Traumatic brain injuries, or TBIs, are severe head injuries that cause significant trauma to the brain. A TBI can have many different levels of severity. The victim of a TBI may recover completely or could end up with a lifelong disability.
Millions of American suffer a TBI every year. According to the Centers for Disease Control and Prevention (CDC), there were approximately 2.87 million emergency department visits, hospitalizations, and deaths because of TBIs in 2014.
Common causes of TBIs include falls, motor vehicle accidents, gunshot wounds, head trauma from sports, skull fractures, and explosive blasts or other combat injuries.
People with increased risk factors for a TBI include children, young adults, seniors, and males.
What Are the Signs of Traumatic Brain Injury?
A traumatic brain injury usually occurs after a violent blow or jolt to the head or body. It can also be caused when an object penetrates the brain tissue. A mild traumatic brain injury may affect your brain cells only temporarily. A more severe traumatic brain injury can result in long term complications or death.
How do you know if you have a traumatic brain injury?
Common Symptoms of a Mild TBI
If you are suffering from a mild TBI, you may experience some of the following symptoms:
- brief loss of consciousness
- a state of being dazed, confused, or disoriented
- dizziness, loss of balance
- nausea or vomiting
- problems with speech
- changes in sleep patterns
- blurred vision
- ringing in the ears
- bad taste in mouth
- change in ability to smell
- memory loss or concentration problems
Common Symptoms of a Moderate or Severe TBI
If you are suffering from a moderate to severe TBI, you may experience the same symptoms that result from a mild TBI and also:
- longer loss of consciousness
- persistent or worsening headache
- repeated vomiting or nausea
- convulsions or seizures
- dilation of one or both pupils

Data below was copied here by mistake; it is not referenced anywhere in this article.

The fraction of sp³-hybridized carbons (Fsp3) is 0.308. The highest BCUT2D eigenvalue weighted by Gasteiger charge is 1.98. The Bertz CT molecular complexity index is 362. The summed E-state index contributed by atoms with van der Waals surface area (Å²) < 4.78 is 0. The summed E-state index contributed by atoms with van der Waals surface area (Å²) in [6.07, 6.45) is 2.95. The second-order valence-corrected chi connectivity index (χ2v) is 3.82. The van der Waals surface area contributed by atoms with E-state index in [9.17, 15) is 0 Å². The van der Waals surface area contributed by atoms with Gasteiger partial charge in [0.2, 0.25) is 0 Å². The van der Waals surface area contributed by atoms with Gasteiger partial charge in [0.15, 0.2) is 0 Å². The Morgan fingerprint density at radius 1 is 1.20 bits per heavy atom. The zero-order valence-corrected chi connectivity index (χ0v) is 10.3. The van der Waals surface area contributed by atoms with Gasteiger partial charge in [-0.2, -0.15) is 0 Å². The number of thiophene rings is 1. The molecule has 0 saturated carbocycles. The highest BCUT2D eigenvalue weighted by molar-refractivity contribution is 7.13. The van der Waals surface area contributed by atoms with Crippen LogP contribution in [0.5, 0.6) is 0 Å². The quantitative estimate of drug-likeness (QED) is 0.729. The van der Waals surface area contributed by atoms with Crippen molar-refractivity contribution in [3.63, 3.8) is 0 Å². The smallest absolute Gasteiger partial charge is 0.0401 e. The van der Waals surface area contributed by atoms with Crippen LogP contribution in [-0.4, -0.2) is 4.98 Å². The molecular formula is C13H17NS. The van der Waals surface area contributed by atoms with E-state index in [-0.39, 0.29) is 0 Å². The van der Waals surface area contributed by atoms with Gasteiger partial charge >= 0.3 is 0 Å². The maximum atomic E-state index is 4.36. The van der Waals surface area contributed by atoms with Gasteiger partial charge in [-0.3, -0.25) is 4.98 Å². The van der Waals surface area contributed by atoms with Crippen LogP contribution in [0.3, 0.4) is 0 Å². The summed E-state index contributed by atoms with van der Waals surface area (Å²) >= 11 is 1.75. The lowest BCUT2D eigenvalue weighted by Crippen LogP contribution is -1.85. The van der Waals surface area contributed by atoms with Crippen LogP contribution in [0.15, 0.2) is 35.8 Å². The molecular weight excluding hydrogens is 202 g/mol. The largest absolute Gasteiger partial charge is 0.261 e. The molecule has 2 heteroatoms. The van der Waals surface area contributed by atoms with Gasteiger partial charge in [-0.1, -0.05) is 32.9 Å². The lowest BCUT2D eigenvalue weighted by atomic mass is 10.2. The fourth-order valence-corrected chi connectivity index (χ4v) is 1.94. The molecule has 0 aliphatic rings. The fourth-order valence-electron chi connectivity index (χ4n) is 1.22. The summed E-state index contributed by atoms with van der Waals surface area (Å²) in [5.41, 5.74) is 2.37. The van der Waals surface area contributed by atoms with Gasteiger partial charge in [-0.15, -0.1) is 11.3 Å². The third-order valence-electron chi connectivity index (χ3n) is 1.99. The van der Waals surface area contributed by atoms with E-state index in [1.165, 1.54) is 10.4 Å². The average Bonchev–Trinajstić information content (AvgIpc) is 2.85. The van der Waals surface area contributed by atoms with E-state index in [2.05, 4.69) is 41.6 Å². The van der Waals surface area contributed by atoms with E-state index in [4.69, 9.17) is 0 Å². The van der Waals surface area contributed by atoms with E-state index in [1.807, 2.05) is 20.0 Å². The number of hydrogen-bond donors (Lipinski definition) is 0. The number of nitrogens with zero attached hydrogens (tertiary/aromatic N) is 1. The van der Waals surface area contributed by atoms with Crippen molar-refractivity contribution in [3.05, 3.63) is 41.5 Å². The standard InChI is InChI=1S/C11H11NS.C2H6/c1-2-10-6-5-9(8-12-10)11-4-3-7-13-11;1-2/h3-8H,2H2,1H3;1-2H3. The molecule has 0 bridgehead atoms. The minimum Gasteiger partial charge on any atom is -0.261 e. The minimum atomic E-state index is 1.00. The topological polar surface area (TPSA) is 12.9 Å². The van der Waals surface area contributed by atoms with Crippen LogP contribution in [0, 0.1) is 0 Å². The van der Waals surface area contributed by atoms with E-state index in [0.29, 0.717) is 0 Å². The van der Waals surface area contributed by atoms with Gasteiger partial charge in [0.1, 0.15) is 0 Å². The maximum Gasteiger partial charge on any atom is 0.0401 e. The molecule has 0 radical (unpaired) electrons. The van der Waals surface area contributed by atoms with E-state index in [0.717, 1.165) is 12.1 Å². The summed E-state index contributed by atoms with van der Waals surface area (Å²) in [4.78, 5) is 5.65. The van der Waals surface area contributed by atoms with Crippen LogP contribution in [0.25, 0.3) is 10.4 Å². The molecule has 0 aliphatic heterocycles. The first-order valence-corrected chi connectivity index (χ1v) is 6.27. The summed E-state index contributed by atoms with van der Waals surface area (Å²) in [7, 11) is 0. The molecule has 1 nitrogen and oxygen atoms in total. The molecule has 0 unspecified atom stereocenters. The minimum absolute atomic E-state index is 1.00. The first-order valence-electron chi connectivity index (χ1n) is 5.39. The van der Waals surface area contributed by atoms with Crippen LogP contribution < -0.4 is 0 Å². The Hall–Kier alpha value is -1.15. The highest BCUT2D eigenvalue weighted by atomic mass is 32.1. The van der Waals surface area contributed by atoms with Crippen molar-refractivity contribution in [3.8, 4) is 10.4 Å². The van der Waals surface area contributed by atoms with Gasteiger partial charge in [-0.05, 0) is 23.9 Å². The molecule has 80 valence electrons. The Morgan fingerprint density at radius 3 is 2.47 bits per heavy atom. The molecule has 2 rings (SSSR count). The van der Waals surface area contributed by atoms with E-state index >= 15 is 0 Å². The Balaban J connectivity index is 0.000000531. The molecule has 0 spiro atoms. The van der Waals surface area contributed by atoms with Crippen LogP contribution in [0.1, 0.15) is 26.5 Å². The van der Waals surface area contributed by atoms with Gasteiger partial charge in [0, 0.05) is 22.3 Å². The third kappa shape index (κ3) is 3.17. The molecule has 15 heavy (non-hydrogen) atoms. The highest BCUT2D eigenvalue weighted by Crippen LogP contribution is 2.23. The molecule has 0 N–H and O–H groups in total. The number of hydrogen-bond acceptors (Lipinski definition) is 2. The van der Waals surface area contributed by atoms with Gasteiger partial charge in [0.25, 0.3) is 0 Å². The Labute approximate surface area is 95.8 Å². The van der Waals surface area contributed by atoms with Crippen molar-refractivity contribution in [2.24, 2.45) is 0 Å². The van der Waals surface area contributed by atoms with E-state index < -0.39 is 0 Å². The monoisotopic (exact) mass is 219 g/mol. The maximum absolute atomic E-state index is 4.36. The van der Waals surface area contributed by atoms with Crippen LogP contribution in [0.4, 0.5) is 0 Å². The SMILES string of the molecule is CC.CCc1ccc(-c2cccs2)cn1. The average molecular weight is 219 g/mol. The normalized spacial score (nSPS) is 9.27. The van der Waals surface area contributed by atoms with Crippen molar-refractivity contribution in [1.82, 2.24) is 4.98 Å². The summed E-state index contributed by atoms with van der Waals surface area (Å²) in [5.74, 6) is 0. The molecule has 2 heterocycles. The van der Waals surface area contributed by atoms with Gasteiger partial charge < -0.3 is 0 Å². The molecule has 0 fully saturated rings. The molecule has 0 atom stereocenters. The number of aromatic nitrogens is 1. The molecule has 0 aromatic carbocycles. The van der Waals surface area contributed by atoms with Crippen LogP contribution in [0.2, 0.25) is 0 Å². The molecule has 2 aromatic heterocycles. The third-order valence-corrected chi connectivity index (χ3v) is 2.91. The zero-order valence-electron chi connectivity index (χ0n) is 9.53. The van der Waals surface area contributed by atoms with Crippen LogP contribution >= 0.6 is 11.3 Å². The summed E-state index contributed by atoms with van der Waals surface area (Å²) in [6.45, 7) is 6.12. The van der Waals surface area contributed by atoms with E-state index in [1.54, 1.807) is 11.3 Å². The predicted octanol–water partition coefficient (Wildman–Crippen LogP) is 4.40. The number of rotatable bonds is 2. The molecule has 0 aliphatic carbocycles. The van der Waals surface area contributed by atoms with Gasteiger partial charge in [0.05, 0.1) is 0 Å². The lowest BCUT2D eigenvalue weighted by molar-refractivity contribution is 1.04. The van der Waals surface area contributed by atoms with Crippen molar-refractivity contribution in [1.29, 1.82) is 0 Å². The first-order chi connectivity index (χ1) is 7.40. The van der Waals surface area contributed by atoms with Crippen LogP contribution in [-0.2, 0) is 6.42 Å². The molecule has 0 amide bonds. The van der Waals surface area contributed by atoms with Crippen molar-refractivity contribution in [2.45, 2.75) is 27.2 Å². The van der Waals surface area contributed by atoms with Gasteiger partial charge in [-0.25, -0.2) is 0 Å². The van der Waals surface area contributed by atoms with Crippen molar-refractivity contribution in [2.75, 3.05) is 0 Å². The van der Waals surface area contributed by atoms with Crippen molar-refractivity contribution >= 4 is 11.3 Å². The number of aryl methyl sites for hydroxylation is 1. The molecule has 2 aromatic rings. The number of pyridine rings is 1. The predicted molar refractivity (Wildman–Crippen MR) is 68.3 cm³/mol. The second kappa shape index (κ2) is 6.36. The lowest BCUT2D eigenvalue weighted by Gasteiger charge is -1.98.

- clear fluids draining from nose or ears
- weakness or numbness in fingers and toes
- loss of coordination
- slurred speech
- profound confusion
Seek Medical Care
If you believe that you or a loved one may be suffering from a TBI, you should see a healthcare professional immediately for an evaluation.
Currently, very little can be done to reverse the damage that is caused by the initial brain trauma; however, medical personnel can try to stabilize the individual, maintain the brain function, and prevent further injury. Medical care providers will ensure proper oxygen supply to the brain, manage blood pressure, monitor blood vessels to make sure they are maintaining proper blood flow, remove blood clots, and conduct tests like X-rays and magnetic resonance imaging to assess the severity of the injury.
Additionally, organizations such as the National Institute of Neurological Disorders and Stroke (NINDS) are conducting further research in how to treat TBIs.
Injury Prevention Tips
You can reduce the risk of TBI and other types of brain damage by wearing seat belts in cars, always wearing a helmet or head protection when playing sports or extreme activities that can result in severe injuries, and avoiding drugs and alcohol prior to driving.
Traumatic Brain Injury Lawyers
Did you or one of your family members suffer from a TBI because of the fault of another party? If so, you should speak with experienced Traumatic Brain Injury Attorneys who can advise you about your case.
If you’d like to speak to the traumatic brain injury attorneys at Anthem Injury Lawyers, contact us at (702) 857-6000 or by clicking HERE to set up a free consultation.